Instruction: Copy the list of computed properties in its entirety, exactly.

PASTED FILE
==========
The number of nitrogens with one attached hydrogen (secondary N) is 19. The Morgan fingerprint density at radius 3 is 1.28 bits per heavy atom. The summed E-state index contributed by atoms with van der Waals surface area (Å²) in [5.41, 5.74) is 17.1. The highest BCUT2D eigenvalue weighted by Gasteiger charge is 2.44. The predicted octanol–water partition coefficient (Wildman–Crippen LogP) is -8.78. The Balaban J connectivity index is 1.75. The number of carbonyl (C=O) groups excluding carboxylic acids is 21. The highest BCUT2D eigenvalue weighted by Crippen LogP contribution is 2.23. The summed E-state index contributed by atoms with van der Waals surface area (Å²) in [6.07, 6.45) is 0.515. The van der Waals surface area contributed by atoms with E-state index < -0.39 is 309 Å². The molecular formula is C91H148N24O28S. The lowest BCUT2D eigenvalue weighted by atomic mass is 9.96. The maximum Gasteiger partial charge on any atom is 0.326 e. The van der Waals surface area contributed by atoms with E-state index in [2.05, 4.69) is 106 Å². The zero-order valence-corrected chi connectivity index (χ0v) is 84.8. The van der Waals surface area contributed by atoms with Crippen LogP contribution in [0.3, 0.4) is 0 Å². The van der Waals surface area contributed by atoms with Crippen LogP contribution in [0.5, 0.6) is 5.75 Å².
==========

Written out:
The number of nitrogens with one attached hydrogen (secondary N) is 19. The Morgan fingerprint density at radius 3 is 1.28 bits per heavy atom. The summed E-state index contributed by atoms with van der Waals surface area (Å²) in [5.41, 5.74) is 17.1. The highest BCUT2D eigenvalue weighted by Gasteiger charge is 2.44. The predicted octanol–water partition coefficient (Wildman–Crippen LogP) is -8.78. The Balaban J connectivity index is 1.75. The number of carbonyl (C=O) groups excluding carboxylic acids is 21. The highest BCUT2D eigenvalue weighted by Crippen LogP contribution is 2.23. The summed E-state index contributed by atoms with van der Waals surface area (Å²) in [6.07, 6.45) is 0.515. The van der Waals surface area contributed by atoms with E-state index < -0.39 is 309 Å². The molecular formula is C91H148N24O28S. The lowest BCUT2D eigenvalue weighted by atomic mass is 9.96. The maximum Gasteiger partial charge on any atom is 0.326 e. The van der Waals surface area contributed by atoms with E-state index in [2.05, 4.69) is 106 Å². The zero-order valence-corrected chi connectivity index (χ0v) is 84.8. The van der Waals surface area contributed by atoms with Crippen LogP contribution in [0.3, 0.4) is 0 Å². The van der Waals surface area contributed by atoms with Crippen LogP contribution in [0.5, 0.6) is 5.75 Å².